Embracing the Shadows

When I first started creating visual art – beyond the technical exercises of art classes and trying to be a “good” artist – my work was dark. Not dark in a deep or particularly disturbing way, rather it leaned towards the stereotype of the misunderstood youth trying to make sense of the world through heavy gothic themes, littered with romantic tragedy. It wasn’t particularly good art but it was an outlet for the feelings (and unrecognised depression) that I needed to find a way to express and understand.

As I moved on through both life and creativity, my art evolved. I became more skilled at communicating visually and I learnt that a concept doesn’t have to be so overtly obvious in an image to convey a message. My health, both physically and mentally, began to heal and I began incorporating more elements of beauty and hope into my images, deliberately choosing to move away from anything that felt too much like the old days. I didn’t want to be that person, literally drowning in melancholy, and so whenever I created an image that felt “too dark” I told myself I didn’t do that anymore and put it away. I kept the walls up between that part of my past and the present version of myself, refusing to accept even the smallest slip back in that direction for fear of finding myself back in a place I had fought so hard to get out of.

The Mending Game – an image never published because it felt “too dark”

Enter a global pandemic. Much of the health I had built back up had been achieved through the cultivation of things that supported it – routine, exercise, social support, boundaries between work and life and recognising when I need a change of scenery to get out of my own head. Many of these things became unavailable to me and as the pandemic stretched over time, my fatigue grew and my health took a hit.  Still, I pushed back, struggling to give myself the grace to accept that I needed to be gentle, to rest, to accept where I was and what my limitations were. The fears were the same – I didn’t want to go back to where I had been before.

More frequently, when I picked up my camera, the images I produced were sadder and darker. I recognised the old themes that were filtering back in and I knew why they were there. There was an honesty to them that felt right, while at the same time, an internal struggle against the boundaries I had placed around myself.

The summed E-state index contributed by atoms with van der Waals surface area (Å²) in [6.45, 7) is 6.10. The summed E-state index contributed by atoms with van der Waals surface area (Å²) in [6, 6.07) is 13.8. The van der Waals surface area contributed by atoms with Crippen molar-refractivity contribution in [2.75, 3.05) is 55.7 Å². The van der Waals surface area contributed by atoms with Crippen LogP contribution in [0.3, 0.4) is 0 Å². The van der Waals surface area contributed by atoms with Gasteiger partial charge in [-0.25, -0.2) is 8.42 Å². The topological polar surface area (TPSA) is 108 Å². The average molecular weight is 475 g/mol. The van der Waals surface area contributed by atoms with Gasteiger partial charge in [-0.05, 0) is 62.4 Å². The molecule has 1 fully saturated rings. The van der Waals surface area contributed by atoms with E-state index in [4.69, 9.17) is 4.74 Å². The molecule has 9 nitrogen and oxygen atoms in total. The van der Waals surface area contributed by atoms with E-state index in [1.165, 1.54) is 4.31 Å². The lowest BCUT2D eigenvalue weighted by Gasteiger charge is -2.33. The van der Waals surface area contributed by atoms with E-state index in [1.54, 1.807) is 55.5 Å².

One Sunday, I had set my camera up to shoot a self-portrait. The concept I had planned wasn’t thrilling me as much in the execution as it had when I first thought of it but I had a backdrop set up and some beautiful window light so I decided to see what I could make. I shot a series of simple portraits, with just a chair and the light, trying to feel and interpret as I went.

The images were supposed to be about the light, about the structure and texture of the chair, about shape and form and flow. What I saw when I looked at them though was something else. I saw a person with a chronic pain condition that had flared up after a year and a half of not being able to access the things that kept it well. I saw a person trapped too long in her own head, without the outside perspective to keep her grounded and sane. I saw a person who had looked at her own face over and over in the bottom corner of endless video calls (why is there no way to turn this off?) and in every bathroom mirror every time she washed her hands and all the old insecurities that had resurfaced. A photo of some pretty light and a chair became an exercise in self-doubt.  I saw the way my body curled over in the images, hiding and protecting itself. I saw the way I rested my head in my hands and hid my face.

I saw the darkness.

A day later, I opened the book I am currently reading – The Meaning in the Making by Sean Tucker. I had started it over the weekend, prior to shooting these portraits, but closed it mid-chapter when I became too tired to take in the words. Picking up where I had left off, the next section I read was this:

“Spiritual traditions around the world agree that that the times in our lives when we are changing and growing in the most profound ways are most often in the shadows. When things are going well, we can coast, but when things get tough, we are forced to question, adapt, change and expand. It’s not the good times in our lives that shape us; it’s the hardships we face.

We are forged in the shadows.”

The thing about being forged is that the process is not always pretty, nor is it easy. These images show a darkness I have fought against. They show the health issues that I’m carrying, the tiredness and the loss. For all those reasons I want to reject them but I can’t because what they also show is the process. We can’t just live in the end result, the healed, the better, the evolved. We have to go through the fire to get there, sometimes more than once.

We have to embrace the shadows to appreciate the light.

This isn’t a new lesson, rather a timely reminder of something I have learnt over and over, another part of the process. Self-portraits help me do the hard work, not only providing an outlet for the feelings I do recognise but also creating enough discomfort that I’m forced to dig deeper and face the things that are harder to acknowledge. This is not the first time I have experienced this and it won’t be the last, but these portraits – and the shadows – can sit a little easier now.

If you are interested in reading more on self-portraits as a form of healing or therapy, you might like these posts from my blog:

Vulnerability in Art

Finding Your Voice Through Self-Portraits

Self-Portraits and Body Acceptance

Self-Portrait Tips for the Camera Shy

as well as this post from Anna Heimkreiter – Self Portraits as Therapy: The Healing Potential of Photographing Yourself and this video from Sean Tucker – The Healing Power of Self Portraits

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